Dr. Kris Kryder, executive chairman of higi, believes a new healthcare era has arrived for retailers willing to embrace it.
Over the course of my three plus decades as a physician, I have experienced numerous changes within healthcare. Costs continue to escalate, barriers to access persist, and the influence of consumerism continues to push the industry into unknown areas with new business and care distribution models emerging. And although quality of care has generally improved, there is still a long way to go before we achieve a more patient-focused, physician-friendly ‘system’.
The typical patient experience of today is basically an interruption to their daily routines and lifestyle. It requires time off work, waiting room delays, routine paperwork, tests and a brief conversation with a physician. No wonder patients are seeking alternatives that are less disruptive.
We are witnessing the arrival of Retail Health 2.0. Fifteen years ago with the birth of Retail Health 1.0, Minute Clinics and other retail-based self-service healthcare models emerged and delivered a wake-up call to traditional healthcare establishments, especially hospitals. With little to no connection to a primary care physician, retail health locations leveraged their convenience and access-advantage to offer self-limited, low-level acute care services and build additional consumer value, traffic and revenue. At the end of the day, patients are consumers and consumers are patients.
Retail health continues to evolve, merging together consumer lifestyle/behaviors, patient needs and technology advancements into new models that leverage real-time health data to deliver pre-emptive care and provider intervention, all while shopping for toothpaste and other essentials or filling a prescription.
One interesting new care area for retail health is in chronic disease management. In a new initiative between Rush University Medical Center in Chicago and higi health stations located in more than 200 local grocery stores, pharmacies and community centers across the Chicagoland area, primary care physicians at Rush can now remotely connect and monitor their patients real-time at no additional cost to the patient. Patients are directed by their Rush physician to regularly conduct their higi-enabled check-up at local retailers where vital signs — blood pressure, weight and heart rate — are securely recorded and transmitted real-time for physician review. Rush is currently working with hypertensive patients but will expand to other chronic conditions like pre-diabetes, diabetes, and obesity. These patients will be directed to the higi stations between physician visits in lieu of office check-ins, saving the patients and physicians time and money, and allowing the physicians to focus on those patients with the greatest needs.
This new retail solution — a combination of real-time patient data plus automated physician interventions — will drive increased access and adherence for patients, and an expanded primary care network for Rush. This complements the expansion of additional Rush outpatient clinical sites. Physician productivity at Rush will also improve, as much (joyless) physician-generated data entry is eliminated by the higi real-time secure integration of data directly into the patient electronic health record.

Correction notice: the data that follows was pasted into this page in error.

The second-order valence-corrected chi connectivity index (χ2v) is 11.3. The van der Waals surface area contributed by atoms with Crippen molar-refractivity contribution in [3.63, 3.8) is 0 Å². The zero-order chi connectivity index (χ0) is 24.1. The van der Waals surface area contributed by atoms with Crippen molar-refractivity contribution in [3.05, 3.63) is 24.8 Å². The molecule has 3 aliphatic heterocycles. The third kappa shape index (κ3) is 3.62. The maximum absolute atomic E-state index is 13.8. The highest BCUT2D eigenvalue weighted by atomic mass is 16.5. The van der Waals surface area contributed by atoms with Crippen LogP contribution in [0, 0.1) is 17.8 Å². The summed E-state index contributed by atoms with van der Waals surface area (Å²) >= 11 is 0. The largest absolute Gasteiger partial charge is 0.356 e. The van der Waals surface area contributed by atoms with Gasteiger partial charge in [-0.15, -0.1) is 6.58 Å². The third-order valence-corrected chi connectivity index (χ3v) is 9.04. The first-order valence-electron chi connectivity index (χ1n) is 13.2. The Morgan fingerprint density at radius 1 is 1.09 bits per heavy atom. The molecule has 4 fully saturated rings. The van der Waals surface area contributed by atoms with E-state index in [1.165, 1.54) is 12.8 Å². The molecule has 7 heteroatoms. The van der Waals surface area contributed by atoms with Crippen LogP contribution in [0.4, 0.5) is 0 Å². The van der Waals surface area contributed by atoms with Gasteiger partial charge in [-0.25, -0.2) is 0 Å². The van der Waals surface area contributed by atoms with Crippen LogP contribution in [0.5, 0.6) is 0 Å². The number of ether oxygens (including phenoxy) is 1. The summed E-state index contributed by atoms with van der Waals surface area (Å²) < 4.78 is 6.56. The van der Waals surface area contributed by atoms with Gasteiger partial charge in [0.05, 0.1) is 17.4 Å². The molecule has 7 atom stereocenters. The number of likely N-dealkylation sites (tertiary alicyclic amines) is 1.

For retailers, this model is shown to enhance retail brand relevancy, build store traffic and increase sales revenues. Retail-based, patient-centered models with solutions like those offered by higi will be key to care access and health monitoring for hard to reach populations that have limited access to provider and hospital services. Consider the recent acquisition by CVS of Aetna. Perhaps CVS will provide zero copayments for Aetna members with selected chronic diseases, perhaps conditioned upon regular remote monitoring of vital signs at CVS stores.
Or imagine the possibilities of the collaboration among JPMorgan, Amazon, and Berkshire Hathaway. Might Berkshire Hathaway’s Geico division offer discounted health insurance to their existing auto-insured base if members obtain regular, no-cost medical monitoring at health kiosks conveniently located at JPMorgan’s 4,000 Chase banks — with direct prescription ordering at those kiosks from Amazon?
Better experiences for consumers, along with reduced costs and improved access to healthcare providers, are poised to dramatically increase in retail settings. Retail leaders should welcome this convergence and the opportunity retail-based healthcare presents to enhance the role of the pharmacist and resources available in-store.
As healthcare moves outside of the hospital, in-store care experiences will move rapidly beyond providing flu shots, filling prescriptions and offering over-the-counter medicines. Technology adoption of remote medical monitoring and app-based communications that enable management of high cost chronic illness in the retail setting will rise in importance to support lower costs and accessible care.
Technologies, like higi, located in nearly 11,000 retail stores nationwide, as well as others, deliver this needed secure and immediate connectivity between doctors and their patients. With nearly one million screenings per week by higi users at retail locations, it is evident this model is working.
These, and other, innovations are knitting together the healthcare and retail landscapes, and providing positive disruption to the larger healthcare system in which the old hospital-insurance playbook has failed.
Tech-enabled partnerships among healthcare entities and retail providers are mutually beneficial, enabling better quality care, lower costs, greater access, and more convenience. But the big winner will be the patient. Doctors want to keep patients connected, out of waiting rooms and hospitals, in their communities...and most of all — healthy.